Sarah Lorien Photography Sydney

What do image dimensions mean?

To get the most out of your fabulous brand and marketing images there’s more to it than just grabbing an image and plonking it in a post, also known as ‘The plight of drag-and-droppers‘. There are SO MANY ways to finesse HOW you use your photographs to set your visual identity apart. In a good way.

This post is specifically about image and content dimensions, and there’s a Canva Tutorial video at the end of this post which walks you through the steps for creating size templates in Canva.

Each social media platform has different size or dimension requirements and if you’ve ever posted a design that looks amazing on one platform but whole sections are cut off in another, it’s time to get familiar with how to create exactly what you need.

The same rules apply for print, in fact it’s WAY more important you get this right, otherwise you can end up with boxes of blurry flyers, posters and price guides delivered to your door.

It’s ok! It can be an easy step in your workflow. First, let me explain what the dimensions are.

Have you seen “dimensions” listed but don’t really understand what they mean?

We’ll look to a classic use of image dimensions, from way back before computers and digital files were a thing, to help translate.

For many years 8×10 inch (8×10”) photo prints were a ‘standard size’. A print in these dimensions had 8 inches along one side, and 10 inches along the other side.

Look at the image above, and think of each place you want your image or design to go as a ‘frame’. The banner at the top of your Facebook page is a frame, your Instagram grid is a collection of square frames, the sizes your printer has sent you for the product launch postcards you’re planning is a ‘frame’ for your design. You need to create artwork in the correct sizes so it looks good in these frames.

If your ’80s glamour shot was too wide to fit in the 8×10″ frame, scissors would be whipped out, decisions would be made about which part of the photo was expendable, then SNIP SNIP SNIP.

This is what happens when you try to post files that are the wrong size for their online destinations. Social media algorithms cut or stretch it willy-nilly. SNIP SNIP SNIP. You can’t ask them not to chop off your nose or scooch across so your URL is included.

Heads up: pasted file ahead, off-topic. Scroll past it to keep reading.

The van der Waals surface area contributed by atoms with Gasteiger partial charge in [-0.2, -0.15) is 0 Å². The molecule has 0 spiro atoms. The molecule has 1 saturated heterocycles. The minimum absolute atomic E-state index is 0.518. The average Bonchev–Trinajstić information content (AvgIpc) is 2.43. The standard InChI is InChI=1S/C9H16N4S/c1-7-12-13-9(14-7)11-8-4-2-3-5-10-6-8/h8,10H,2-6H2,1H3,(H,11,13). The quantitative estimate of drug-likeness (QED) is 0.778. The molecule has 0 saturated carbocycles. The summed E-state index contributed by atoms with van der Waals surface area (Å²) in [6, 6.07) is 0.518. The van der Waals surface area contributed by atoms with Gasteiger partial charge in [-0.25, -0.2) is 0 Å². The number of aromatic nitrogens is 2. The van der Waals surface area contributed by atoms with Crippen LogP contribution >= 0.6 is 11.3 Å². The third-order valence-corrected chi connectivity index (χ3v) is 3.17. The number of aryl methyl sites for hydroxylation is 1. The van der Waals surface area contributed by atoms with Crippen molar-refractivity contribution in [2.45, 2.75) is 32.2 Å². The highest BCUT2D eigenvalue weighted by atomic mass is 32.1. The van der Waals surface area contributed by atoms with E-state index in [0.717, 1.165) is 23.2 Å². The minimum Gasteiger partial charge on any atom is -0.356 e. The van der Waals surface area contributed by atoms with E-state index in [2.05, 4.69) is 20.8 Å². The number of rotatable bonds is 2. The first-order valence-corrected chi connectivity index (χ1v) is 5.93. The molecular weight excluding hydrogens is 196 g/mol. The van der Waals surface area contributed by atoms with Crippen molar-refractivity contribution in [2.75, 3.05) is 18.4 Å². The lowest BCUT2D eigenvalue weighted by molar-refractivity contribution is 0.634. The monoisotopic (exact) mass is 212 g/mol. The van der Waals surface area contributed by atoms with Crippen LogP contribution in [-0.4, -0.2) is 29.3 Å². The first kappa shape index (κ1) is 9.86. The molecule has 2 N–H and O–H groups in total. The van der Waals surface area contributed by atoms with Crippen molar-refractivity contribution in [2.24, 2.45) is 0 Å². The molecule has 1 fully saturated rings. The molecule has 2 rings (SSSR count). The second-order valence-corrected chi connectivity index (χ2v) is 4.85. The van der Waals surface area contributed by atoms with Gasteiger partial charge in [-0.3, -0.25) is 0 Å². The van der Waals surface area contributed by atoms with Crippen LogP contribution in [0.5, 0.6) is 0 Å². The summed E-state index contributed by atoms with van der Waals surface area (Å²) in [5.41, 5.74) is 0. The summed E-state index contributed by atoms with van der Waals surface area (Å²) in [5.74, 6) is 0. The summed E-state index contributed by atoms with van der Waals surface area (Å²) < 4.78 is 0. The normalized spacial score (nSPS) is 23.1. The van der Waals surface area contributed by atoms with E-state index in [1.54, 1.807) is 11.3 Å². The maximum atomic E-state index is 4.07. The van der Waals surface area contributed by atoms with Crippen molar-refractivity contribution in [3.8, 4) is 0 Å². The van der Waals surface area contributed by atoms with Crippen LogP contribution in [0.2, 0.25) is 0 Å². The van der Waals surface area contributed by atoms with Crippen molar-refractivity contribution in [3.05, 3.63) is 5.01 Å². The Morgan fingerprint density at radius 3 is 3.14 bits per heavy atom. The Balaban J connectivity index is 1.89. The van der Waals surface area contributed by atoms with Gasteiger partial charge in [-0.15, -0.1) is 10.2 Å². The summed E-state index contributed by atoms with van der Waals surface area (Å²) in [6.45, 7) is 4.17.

How do we know the size we need to make our content?

Back to our 8×10″ reference, web image dimensions are measured in pixels, not inches, but the concept is the same. If you’re directed to provide content in 1080×1350 pixels (1080×1350 px) it would have 1080 pixels along one side and 1350 pixels along the other.

There are many sources for this information. If you go into the help section of any social media platform you can find their resources, or do a Google search. As always you’ll need to wade through the search results, so keep your eye out for Hootsuite, Hubspot and Sprout Social as reliable options. Each year these platforms publish guides for multiple social media platforms in one blog post or downloadable pdf.

Always look for a current source. Sometimes the size requirements change.

Let’s use Instagram as an example. At the time of writing this, the recommended/required dimensions are:

  • Square post: 1080x1080px
  • Portrait post: 1080x1350px
  • Landscape post: 1080x566px
  • Stories & Reels: 1080x1920px

See, it’s all starting to make sense!



If you’re already comfortable with a graphics or image editing programme stay with it. For people new to editing software I recommend Canva. There’s a great free version and a heap of information and tutorials online to help. Once you learn the basics it’s also user friendly.

I know from teaching design and image editing for over 10 years, that many people are coming into marketing and content creation roles without a classic design education or experience in content production, and it can be frustrating for them that most tutorials assume core concepts and applications are understood.

My “Canva for Absolute Beginners” YouTube series covers beginner level terms and tasks, to help make everything from basic designs to more advanced projects much easier.

The video below explains how to create specific image dimensions in Canva.

The secret to getting across the myriad of tasks we all need to do as business owners and marketers, is to break them down into steps and, where necessary, demystify them one by one.

The images in this post were created with elements from Adobe Express and edited in Adobe Photoshop.
The first in a series of posts to guide you in creating an outstanding visual communication of your brand, with a video on working in Canva